Posted by Jul 23, 2013 4 comments
A friend of mine recently graduated from one of Pennsylvania’s state universities with a bachelor’s degree in art education. When she walked across that stage to Pomp and Circumstance, she had proven that she had learned everything she needed to teach young minds all the skills they needed to create breathtaking works of art and to think through all the important steps of the art-making process.
After completing the requisite coursework, surviving long hours of student teaching, and passing the Praxis in her course area, the State of Pennsylvania gave her a certificate that showed she was qualified to stand in front of a classroom of students eager to discover.
But what she didn’t learn was exactly where all of those requirements came from. How did her University gain accreditation? What are the priorities of the school district that is hiring her? Who is responsible for hiring the person in the State Department of Education that can serve a resource when she has concerns about state standards or a new teacher evaluation program? Who determines how much professional education is necessary to remain certified? Who determines how state money is allocated across and within school districts?
The answer to all these questions vary from state-to-state, but in every case, these decisions should be informed by the voices of those in the classroom every day, the teachers themselves.
As teachers go through their preparatory programs, we are too often missing an opportunity to demonstrate the relevancy and potential of public policy to those who feel called to be in the classroom, and the importance of their role in the process.
We need to better explain that it is public policy that determines what classes are offered in each school and district, which credits will be required for graduation, how often a teacher sees her students, what is to be covered year to year, how many children are in that classroom, how student learning will be assessed, how teachers will be evaluated, what supplies are available, and maybe even what sort of lunch kiddos will rely on as their fuel for the day. These are all policy decisions that are made at different levels and matter every day—not just when jobs and programs are on the chopping block.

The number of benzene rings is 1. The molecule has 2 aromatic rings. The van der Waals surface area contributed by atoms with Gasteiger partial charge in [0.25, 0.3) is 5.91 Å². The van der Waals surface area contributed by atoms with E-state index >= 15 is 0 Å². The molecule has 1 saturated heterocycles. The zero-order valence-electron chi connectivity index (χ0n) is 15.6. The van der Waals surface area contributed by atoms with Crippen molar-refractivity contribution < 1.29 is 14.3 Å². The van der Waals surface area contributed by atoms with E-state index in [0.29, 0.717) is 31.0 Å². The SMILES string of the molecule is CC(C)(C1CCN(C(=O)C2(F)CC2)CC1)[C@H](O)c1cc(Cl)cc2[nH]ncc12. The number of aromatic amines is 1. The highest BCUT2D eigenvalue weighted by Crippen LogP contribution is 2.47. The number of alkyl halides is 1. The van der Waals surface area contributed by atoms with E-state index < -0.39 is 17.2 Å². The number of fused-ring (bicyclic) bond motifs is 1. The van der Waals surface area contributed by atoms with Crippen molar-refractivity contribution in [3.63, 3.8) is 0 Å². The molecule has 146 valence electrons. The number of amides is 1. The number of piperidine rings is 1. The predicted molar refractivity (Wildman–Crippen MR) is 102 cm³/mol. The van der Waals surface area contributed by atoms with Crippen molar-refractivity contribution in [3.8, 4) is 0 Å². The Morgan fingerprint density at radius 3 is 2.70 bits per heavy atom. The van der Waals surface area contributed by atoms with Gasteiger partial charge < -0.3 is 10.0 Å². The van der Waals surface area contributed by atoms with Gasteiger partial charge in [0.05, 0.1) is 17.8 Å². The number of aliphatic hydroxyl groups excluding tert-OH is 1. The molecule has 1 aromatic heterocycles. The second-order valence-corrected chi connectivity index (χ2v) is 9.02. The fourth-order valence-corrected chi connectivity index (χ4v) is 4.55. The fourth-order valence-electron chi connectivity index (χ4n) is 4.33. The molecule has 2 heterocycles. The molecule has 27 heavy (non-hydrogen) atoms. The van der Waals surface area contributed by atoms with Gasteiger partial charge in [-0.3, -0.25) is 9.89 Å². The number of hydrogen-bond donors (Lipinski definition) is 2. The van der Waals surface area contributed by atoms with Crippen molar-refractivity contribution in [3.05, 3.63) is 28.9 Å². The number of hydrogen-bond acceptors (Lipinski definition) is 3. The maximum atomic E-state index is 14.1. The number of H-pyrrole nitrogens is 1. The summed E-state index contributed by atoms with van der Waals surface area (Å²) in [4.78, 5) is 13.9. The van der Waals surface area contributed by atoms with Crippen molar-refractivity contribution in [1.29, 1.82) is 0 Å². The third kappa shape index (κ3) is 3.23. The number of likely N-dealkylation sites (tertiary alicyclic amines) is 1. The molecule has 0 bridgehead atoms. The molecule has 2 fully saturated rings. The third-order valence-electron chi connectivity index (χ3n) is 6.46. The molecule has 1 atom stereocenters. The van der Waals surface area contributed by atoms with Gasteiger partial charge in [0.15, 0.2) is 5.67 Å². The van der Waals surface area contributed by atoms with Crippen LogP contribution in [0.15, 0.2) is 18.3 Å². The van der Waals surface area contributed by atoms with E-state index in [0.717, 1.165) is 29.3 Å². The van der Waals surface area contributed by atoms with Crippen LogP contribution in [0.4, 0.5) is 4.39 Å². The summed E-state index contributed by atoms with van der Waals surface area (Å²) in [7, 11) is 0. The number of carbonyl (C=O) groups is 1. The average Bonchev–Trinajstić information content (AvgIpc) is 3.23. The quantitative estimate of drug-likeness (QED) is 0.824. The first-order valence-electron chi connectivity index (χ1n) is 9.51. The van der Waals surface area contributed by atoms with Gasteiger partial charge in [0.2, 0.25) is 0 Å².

We see again and again that teachers make the best advocates. They uniquely understand what is going on in the classroom—what works best for them and their students, and what hinders them—and it is absolutely crucial that they be at the table for these important discussions that happen in State Capitols and board rooms every day.
Unfortunately, too often, teachers believe that as long as their students leave their class with a little bit of technical skills and a lot of inspiration, they’ve done all they can to prove their value.
Of course, these demonstrations of student excellence are absolutely invaluable. In fact, when schools hold a student performance, stage a play or musical, or hang student artwork on the walls–they should make sure school board members, legislators, or even State Board of Education members are invited. Even if they may not attend, this communication is evidence of the artistic lifeblood that runs through the schools. They will be able to see, firsthand, that their constituents—the teachers, parents, and children of their districts—have made time and monetary commitments to arts education and expect to see support from their elected officials, too.
In Pittsburgh, we are petitioning for the enforcement of Pittsburgh's Percent for Art law. This law has lain dormant since 1977. We are also advocating for the law's expansion to ensure equity, fairness and transparency in how these public art funds are spent and in how government contracts for the design and construction of public art are given. This expansion includes the Sports and Exhibition Authority keeping its promise to pay for public art honoring the Hill District at its new Consol Energy Center arena in the lower Hill. The Hill is an African American neighborhood that is as important to American culture as is Harlem. This is an opportunity to right a historic wrong. When the first arena, the Civic Arena, was built, the Hill's thriving economic center was plowed under. PLEASE SIGN AND PROMOTE THE PETITION: http://bit.ly/PGH4Art
You’re absolutely right, Erin. In New Mexico, we just completed a survey of administrators and teachers in order to ascertain their thoughts on the impact of the 2003 Fine Arts Education Act on our elementary schools. The teachers responded eloquently, and in high numbers, to the survey. The state’s allocation to elementary fine arts has grown from $4 million in 2003-04 to $30 million in 2012-13. Every district in the state receives money. As we work on sustaining this growth in our fine arts programs we will count on our administrators and especially our fine arts teachers to show us what we can do better and where to start. PJK
Thank you so much, Erin, for calling attention to the dire need for increased attention in higher education to pertinent issues of public policy advocacy at the local and state levels in arts education. As a doctoral candidate in Art Education at the Pennsylvania State University, I am pleased to report that the crucial issues you raised in your blog post are of the utmost importance to me--and to many of my more advanced colleagues within the school of visual arts--at PSU. I am proud to be engaged in a multidisciplinary program of learners who actively seek out creative opportunities to engage policy makers and potential advocacy communities in order to better ensure that all young people in the Commonwealth (and beyond) have opportunities to receive a high-quality, PK-12 (and beyond!) education in the visual arts, the media arts, dance, music, and theatre.
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